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Trump says he's not worried about contracting coronavirus at rallies

Trump says he's not worried about contracting coronavirus at rallies
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President TrumpDonald John TrumpGeraldo Rivera on Trump sowing election result doubts: 'Enough is enough now' Murkowski: Trump should concede White House race Scott Atlas resigns as coronavirus adviser to Trump MORE said he is not concerned about getting coronavirus at indoor campaign rallies because he speaks from a stage “very far away” from attendees.

“I’m on a stage that’s very far away, and so I’m not at all concerned,” Trump said Sunday in an interview with the Las Vegas Review-Journal.

Trump headlined two large rallies in Nevada over the weekend, including one indoors at Xtreme Manufacturing in Henderson, defying state coronavirus rules limiting gatherings to no more than 50 people. Thousands of supporters gathered on Saturday and Sunday to attend the events. Few wore masks and there was no social distancing.

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The president has faced pushback from health experts and critics for his decision to hold the indoor rally. Anthony FauciAnthony FauciScott Atlas resigns as coronavirus adviser to Trump Hospitals brace for COVID-19 surge Rand Paul says Fauci owes parents and students an apology over pandemic measures MORE, a key member of the White House coronavirus task force, has expressed frustration at the lack of masks worn by attendees of Trump’s campaign events.

Nevada Gov. Steve SisolakSteve SisolakHouse Democrat tests positive for COVID-19 day after her mother's death Nevada Supreme Court unanimously approves Biden win Nevada governor orders 3-week statewide 'pause,' issues stronger requirements for businesses MORE (D) on Sunday accused the president of “taking reckless and selfish actions that are putting countless lives in danger here in Nevada” by “knowingly packing thousands into an indoor venue to hold a political rally.”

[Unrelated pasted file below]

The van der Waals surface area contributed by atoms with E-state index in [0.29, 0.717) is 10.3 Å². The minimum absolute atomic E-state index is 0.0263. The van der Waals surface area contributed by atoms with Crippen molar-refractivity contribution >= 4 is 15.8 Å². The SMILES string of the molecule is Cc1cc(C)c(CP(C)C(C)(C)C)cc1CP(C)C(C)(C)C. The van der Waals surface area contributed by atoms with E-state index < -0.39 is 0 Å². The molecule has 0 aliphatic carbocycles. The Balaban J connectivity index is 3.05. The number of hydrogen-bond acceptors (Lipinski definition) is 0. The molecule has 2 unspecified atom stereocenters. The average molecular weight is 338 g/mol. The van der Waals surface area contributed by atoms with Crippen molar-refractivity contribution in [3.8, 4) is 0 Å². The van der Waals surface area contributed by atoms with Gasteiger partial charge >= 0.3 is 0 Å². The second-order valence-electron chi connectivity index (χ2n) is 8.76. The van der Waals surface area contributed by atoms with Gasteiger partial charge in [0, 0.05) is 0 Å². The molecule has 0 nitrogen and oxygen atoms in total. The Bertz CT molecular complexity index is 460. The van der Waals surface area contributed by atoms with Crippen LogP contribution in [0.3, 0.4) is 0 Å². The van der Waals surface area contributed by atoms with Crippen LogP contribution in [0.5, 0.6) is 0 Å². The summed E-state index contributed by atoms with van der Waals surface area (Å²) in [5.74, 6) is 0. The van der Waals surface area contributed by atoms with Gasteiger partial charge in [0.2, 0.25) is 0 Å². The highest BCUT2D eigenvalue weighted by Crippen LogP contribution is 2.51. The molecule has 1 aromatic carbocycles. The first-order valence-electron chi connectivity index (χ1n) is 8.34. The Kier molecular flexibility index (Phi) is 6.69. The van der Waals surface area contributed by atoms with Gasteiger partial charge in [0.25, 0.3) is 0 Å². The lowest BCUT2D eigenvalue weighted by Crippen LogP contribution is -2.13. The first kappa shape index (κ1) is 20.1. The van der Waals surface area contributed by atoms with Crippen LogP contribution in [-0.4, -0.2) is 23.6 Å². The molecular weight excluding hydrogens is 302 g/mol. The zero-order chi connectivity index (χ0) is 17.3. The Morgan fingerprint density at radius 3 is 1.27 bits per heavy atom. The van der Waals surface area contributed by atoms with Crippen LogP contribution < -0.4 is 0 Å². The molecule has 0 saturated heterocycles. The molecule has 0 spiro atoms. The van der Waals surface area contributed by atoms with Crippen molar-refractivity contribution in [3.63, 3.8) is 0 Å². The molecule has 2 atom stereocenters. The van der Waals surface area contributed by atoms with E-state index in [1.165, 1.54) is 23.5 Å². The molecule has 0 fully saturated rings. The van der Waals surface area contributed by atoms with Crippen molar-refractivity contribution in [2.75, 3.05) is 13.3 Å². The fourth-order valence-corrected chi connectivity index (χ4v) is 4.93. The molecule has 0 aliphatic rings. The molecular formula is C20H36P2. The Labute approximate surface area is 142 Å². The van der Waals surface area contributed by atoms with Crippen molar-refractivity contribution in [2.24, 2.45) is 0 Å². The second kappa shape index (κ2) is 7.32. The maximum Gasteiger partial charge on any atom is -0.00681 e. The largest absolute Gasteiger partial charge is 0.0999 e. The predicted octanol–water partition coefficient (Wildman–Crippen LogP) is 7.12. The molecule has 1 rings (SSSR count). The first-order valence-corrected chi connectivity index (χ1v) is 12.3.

“This is an insult to every Nevadan who has followed the directives, made sacrifices, and put their neighbors before themselves. It’s also a direct threat to all of the recent progress we’ve made, and could potentially set us back,” Sisolak tweeted.

In the interview with the Review-Journal, Trump lashed out at Sisolak, claiming the governor’s directive forced the campaign to change the initial locations for the rallies and suggesting Sisolak did so for political purposes.

“This governor, what he did is a disgrace,” Trump said. “He made it impossible for these people to give us the sites. They were exterior sites.”

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The Trump campaign defended the decision to hold the large indoor rally on Sunday, likening it to the racial justice protests that have occurred across the country in recent months following the May 25 police killing of George Floyd in Minneapolis.

“If you can join tens of thousands of people protesting in the streets, gamble in a casino, or burn down small businesses in riots, you can gather peacefully under the 1st Amendment to hear from the president of the United States,” said Trump campaign communications director Tim Murtaugh.

The campaign administered temperature checks to those entering the venue on Sunday, provided access to hand sanitizer and handed out masks that attendees were encouraged to wear, though many chose not to wear a face covering.

The following day, Vice President Pence held an indoor rally in Wisconsin.

Coronavirus cases spiked in Tulsa, Okla., after Trump held an indoor rally there in June. One local health official said the rally and accompanying protests "likely contributed" to the surge in coronavirus cases in the area.